Author: Principally Solomon, but also others
Date: Tenth Century B.C. and later
The Book of Proverbs embodies the collective wisdom of Israel. Usually attributed to Solomon, it is a collection of sayings that reflects Israel’s views about how one was to live life in the presence of God. To live this way was wise; those who taught these epigrams were “sages” or wisemen.
The idea of wisdom is common in the Old Testament. In its fullest and highest sense, wisdom belongs to God alone. He is the originator of all life. He knows everything that occurs or could occur. To him belong the earth, humanity, all other living things, the stars, heavens, and angelic hosts. All are evidence of the wisdom of God. In one place it is even said that wisdom was a mastercraftsman along with God (8:22-31). God’s wisdom guides the affairs of nature and of humankind, and his ways are past knowing. His ways are not our ways. Consequently we should never second-guess God in order to attempt an explanation of things.
God has revealed some of his wisdom to us. When speaking of wisdom in this way, the Bible uses the term in three ways. Sometimes a skill is described as wisdom. A person who has the technical ability to do something like build a ship or a building is called wise. Sometimes the art of making the right decisions is called wisdom, whether moral or nonmoral. Preachers need wisdom to succeed, but so do architects; both are called wise when they make right choices. Finally, wisdom among human beings is the art of right living. It includes all aspects of our lives and begins with “fear” (respect) of the Lord. It is a religious and practical knowledge that unifies our lives in the presence of God.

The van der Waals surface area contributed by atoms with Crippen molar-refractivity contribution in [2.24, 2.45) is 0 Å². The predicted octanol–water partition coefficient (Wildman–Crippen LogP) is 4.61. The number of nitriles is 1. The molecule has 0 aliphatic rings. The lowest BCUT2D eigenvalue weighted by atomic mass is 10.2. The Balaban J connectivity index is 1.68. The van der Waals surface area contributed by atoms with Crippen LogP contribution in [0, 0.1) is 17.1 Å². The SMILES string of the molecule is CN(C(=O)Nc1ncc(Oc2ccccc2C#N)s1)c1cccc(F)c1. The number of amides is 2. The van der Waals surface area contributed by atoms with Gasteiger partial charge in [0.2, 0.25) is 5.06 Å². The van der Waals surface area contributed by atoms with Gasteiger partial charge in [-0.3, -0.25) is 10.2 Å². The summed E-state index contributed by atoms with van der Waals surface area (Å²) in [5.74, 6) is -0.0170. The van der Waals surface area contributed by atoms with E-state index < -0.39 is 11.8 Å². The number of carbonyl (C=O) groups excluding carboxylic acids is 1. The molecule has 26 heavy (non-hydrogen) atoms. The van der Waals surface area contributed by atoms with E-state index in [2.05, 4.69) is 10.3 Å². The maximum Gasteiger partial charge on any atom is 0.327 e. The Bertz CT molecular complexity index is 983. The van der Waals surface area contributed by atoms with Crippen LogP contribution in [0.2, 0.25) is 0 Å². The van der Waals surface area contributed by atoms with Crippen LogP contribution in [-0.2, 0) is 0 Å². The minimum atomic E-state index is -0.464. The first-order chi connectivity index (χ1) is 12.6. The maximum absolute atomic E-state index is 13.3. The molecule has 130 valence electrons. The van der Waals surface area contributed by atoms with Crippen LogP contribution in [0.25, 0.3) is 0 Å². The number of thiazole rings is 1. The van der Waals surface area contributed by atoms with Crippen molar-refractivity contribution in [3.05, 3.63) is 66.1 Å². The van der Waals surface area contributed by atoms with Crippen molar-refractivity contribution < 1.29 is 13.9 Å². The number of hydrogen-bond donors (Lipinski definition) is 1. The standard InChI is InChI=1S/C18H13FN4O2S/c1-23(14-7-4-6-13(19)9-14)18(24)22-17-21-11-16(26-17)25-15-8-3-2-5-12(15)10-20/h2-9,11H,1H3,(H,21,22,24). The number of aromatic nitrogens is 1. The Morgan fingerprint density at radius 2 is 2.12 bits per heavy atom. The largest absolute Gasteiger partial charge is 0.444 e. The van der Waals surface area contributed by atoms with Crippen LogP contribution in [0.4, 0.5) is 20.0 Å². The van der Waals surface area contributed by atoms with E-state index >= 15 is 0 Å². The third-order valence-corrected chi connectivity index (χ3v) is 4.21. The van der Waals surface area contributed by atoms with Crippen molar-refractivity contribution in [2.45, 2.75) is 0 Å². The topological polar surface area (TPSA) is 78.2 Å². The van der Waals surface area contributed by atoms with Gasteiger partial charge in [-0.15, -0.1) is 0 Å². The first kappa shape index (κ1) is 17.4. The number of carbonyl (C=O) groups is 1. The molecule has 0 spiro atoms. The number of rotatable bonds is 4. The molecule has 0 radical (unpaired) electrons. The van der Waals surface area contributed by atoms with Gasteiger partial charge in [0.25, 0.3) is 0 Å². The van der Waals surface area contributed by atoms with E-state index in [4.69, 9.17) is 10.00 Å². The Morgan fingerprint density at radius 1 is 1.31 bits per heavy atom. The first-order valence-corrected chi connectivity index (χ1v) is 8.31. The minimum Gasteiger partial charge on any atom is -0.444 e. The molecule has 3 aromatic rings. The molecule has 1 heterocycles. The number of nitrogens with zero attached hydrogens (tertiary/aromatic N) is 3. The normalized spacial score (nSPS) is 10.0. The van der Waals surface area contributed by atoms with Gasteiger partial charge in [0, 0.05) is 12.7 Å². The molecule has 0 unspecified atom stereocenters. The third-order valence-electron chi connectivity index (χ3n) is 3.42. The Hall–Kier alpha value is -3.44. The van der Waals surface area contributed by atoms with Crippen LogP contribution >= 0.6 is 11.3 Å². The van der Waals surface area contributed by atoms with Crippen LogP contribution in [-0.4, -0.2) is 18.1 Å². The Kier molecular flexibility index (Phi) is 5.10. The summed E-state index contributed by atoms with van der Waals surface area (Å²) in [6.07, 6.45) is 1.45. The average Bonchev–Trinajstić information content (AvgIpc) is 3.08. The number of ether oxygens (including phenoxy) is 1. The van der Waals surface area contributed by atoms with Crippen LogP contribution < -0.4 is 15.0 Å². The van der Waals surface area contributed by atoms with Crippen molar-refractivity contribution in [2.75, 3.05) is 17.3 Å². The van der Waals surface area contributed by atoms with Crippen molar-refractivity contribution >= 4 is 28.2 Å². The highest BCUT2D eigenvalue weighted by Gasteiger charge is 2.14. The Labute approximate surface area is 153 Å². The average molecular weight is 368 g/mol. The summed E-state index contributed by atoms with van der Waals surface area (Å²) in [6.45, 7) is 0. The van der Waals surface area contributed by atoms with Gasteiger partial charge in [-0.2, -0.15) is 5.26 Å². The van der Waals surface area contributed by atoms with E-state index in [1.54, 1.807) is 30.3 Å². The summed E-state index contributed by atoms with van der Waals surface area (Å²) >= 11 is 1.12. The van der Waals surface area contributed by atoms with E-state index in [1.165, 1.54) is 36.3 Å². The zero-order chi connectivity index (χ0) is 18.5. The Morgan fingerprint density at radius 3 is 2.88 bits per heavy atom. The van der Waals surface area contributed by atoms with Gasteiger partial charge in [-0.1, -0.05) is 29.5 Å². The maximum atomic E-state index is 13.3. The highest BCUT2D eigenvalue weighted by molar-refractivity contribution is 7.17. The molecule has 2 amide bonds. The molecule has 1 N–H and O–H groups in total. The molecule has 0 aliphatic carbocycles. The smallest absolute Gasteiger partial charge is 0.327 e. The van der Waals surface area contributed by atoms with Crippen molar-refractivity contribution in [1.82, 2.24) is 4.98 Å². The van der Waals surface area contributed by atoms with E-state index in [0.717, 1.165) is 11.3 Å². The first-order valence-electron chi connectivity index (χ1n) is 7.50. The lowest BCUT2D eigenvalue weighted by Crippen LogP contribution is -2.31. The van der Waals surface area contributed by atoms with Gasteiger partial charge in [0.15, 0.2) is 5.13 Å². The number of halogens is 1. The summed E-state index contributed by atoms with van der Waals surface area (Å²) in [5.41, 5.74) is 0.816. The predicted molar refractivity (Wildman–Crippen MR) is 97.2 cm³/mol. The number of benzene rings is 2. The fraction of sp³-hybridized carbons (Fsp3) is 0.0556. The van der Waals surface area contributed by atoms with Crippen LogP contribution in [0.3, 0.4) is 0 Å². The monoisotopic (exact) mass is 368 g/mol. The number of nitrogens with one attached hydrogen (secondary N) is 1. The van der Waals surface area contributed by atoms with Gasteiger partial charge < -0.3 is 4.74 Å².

The Book of Proverbs sums up this idea of wisdom with a collection of aphorisms that cover every aspect of life–relation to parents, growing up, serving God, resisting temptation, practical advice, seeking the truth, the folly of riches, situations to avoid, the knowledge of God, the perfect wife, to name just a few. The table lists the parables in the Bible.
Theological Themes for the Proverbs
The central theological idea of Proverbs is that God is creator and ruler. He made the world to function a certain way, and if we have any sense at all we will look to him as supreme. Life is filled with mysteries, but God understands them all and invites us to turn to him for guidance. A second theme, related to the first, is that all of life can be redeemed. Since God made all of life, all of it may be offered to God. Not a single phase of legitimate human existence is outside God’s concern. A third theme is that serving God makes sense and leads to a full and satisfying life. This stands to reason. If God made life to function best by living a certain way, to live that way produces meaning and fullness in our lives. Finally, only fools choose death. Two roads are open before us: the way of life and the way of death. The wise person chooses life; the fool chooses death. The way we go depends eventually on us.
Outline for the Proverbs
- Introduction Proverbs 1:1-7
- Thirteen lessons on wisdom Proverbs 1:8-9:18
- Book 1 of Solomon’s wisdom Proverbs 10:1-22:16
- Collections of the sages Proverbs 22:17-24:34
- Book 2 of Solomon’s wisdom Proverbs 25:1-29:27
- The wisdom of Agur Proverbs 30:1-33
- The wisdom of Lemuel; the perfect wife Proverbs 31:1-31